Great post.

  2. Very, very good. My brother-in-law still doesn’t understand the reason I have never spoken to him since he married my lovely sister, which is of course down to the fact he allowed his wedding to proceed on the greatest day in South Africa’s history: their victory over NZ in the 2005 World Cup Final.

    It is down to he that my perception of the game is of a diminutive American named Damon leading the team under the instruction of another American named Freeman.

    Do you prefer football, Steve, do you?

  3. I’m having mine in the middle of the World cup – but have made sure that there are no Wales or England games on that day. Otherwise it would have been on a different date, it’s that simple!

  4. Why would you think the chap had anything to do with organising the date of the wedding, or anything else come to that. I blame his bride!!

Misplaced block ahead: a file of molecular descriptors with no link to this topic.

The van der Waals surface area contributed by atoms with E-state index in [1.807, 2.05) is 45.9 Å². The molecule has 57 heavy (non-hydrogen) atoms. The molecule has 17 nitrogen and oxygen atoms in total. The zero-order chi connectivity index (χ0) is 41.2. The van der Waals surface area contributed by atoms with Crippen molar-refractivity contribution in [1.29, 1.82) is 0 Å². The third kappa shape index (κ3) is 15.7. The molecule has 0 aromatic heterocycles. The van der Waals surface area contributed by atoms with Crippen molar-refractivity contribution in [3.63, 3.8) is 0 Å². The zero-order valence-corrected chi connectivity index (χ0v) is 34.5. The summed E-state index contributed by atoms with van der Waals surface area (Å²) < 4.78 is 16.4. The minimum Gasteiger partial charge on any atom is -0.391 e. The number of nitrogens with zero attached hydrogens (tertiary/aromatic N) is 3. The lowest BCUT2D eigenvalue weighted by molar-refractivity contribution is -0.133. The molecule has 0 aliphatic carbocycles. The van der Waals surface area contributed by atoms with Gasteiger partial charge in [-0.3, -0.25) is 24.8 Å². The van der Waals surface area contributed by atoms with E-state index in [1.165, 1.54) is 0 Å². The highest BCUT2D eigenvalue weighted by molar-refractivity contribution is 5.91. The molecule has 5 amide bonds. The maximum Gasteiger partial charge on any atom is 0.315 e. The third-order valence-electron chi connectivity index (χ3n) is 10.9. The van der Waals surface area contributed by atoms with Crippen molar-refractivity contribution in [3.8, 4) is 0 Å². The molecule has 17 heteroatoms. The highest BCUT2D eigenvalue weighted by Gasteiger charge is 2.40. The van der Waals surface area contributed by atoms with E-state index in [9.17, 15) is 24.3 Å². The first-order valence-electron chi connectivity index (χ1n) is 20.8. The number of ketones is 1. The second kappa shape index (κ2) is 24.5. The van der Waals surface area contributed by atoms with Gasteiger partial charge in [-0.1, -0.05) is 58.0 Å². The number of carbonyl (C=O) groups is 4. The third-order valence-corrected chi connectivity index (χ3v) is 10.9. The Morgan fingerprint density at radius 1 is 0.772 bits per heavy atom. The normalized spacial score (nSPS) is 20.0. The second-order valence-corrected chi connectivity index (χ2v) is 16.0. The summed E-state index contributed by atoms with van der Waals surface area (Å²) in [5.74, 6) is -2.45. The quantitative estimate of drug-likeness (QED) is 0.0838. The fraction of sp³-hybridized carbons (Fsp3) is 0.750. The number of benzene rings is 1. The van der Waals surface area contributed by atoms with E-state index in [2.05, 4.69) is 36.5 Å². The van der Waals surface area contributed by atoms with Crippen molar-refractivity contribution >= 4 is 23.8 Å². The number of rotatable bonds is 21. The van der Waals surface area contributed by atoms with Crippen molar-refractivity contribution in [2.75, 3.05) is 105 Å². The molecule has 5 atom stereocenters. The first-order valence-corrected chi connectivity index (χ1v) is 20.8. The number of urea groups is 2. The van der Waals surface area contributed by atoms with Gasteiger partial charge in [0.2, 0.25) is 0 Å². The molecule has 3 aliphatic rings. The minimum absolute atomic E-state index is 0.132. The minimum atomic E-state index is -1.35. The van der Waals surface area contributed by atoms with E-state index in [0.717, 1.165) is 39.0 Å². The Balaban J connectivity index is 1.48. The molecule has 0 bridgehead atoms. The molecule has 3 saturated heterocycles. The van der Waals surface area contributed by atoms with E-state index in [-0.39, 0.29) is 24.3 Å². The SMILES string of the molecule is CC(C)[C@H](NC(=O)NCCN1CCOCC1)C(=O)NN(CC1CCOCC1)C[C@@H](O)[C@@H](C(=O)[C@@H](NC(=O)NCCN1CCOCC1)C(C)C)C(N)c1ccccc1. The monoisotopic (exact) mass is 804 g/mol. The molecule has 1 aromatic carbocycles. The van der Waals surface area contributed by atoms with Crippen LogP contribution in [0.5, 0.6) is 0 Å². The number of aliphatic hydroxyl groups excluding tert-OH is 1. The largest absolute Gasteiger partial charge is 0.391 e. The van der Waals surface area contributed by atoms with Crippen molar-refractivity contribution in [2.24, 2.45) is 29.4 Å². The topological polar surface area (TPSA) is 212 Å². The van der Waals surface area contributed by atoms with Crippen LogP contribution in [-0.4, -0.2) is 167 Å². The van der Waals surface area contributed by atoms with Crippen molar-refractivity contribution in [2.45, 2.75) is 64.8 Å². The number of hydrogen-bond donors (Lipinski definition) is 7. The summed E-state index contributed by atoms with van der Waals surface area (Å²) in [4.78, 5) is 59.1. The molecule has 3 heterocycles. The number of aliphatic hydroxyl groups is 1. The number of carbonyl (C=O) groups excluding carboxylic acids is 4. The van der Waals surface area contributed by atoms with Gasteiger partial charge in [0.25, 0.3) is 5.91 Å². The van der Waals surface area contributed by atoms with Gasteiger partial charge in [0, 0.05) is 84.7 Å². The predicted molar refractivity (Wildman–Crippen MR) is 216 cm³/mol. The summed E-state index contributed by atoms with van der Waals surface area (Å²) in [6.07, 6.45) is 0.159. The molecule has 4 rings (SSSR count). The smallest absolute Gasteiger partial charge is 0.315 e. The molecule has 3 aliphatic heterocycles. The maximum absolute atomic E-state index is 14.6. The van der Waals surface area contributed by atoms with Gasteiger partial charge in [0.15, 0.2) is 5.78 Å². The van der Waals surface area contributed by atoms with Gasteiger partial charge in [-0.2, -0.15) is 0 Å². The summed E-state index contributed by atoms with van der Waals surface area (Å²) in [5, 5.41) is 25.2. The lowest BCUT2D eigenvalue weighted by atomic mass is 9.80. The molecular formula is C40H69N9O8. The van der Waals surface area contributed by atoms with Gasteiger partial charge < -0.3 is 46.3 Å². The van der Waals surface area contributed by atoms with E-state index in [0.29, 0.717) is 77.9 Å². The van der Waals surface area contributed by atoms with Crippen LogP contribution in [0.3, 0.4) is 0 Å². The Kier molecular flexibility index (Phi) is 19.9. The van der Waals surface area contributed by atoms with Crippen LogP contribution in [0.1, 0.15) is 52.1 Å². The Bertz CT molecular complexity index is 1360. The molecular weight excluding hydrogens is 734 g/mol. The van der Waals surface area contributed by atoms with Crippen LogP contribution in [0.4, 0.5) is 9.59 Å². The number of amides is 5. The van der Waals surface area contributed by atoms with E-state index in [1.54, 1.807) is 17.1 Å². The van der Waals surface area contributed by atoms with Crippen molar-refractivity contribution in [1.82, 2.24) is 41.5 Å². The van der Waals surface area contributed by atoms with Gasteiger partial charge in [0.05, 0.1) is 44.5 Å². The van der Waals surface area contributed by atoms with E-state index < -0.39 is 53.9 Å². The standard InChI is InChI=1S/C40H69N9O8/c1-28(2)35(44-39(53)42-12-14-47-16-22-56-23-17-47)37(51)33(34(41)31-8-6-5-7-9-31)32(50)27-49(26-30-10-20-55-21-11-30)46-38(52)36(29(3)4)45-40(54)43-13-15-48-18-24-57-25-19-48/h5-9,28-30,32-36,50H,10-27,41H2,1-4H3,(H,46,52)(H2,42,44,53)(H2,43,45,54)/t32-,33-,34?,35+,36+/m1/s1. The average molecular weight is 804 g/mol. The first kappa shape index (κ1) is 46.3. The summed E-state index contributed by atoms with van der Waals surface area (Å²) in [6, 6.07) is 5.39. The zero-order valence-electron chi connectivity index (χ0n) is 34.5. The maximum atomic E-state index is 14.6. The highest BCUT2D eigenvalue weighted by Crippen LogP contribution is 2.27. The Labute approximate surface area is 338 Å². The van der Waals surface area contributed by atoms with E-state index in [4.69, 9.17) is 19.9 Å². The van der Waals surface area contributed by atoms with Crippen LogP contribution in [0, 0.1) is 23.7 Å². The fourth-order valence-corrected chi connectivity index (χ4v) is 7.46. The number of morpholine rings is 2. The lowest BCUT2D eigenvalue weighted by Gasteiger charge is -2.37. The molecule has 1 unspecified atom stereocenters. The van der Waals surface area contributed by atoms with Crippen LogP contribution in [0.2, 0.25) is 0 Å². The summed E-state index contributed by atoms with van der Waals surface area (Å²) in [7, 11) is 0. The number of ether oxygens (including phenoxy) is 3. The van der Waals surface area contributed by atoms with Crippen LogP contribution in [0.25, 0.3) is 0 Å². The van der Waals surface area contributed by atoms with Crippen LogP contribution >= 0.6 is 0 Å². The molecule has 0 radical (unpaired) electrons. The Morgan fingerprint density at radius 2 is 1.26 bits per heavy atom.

5. I work with the aggrieved author of this missive. Let me assure you all that every word is heartfelt!

    He’s now left the office for the wedding. Quite forlornly I must add.

    Classically written. See you on Monday Stu and I’ll tell you all about the match!

  6. I myself am in a torment of priorities as Steve has found himself. However, my plans are worked around the game, and thus enhancing the weekend.

    Its my 50 th birthday and I am reffing in the afternoon, getting straight off to home. BT Vision will be recording the game so I can arrive home after real kick off time without missing a moment of the match.

    Watch the game, shower, shave and shoe shine, and off to Comedy night with the family. Back home after a few beers to watch a famous Italian victory.

    Following day, go karting and Ireland v Scotland, and Monday off work.

    That’s how to do it Steve, live and learn!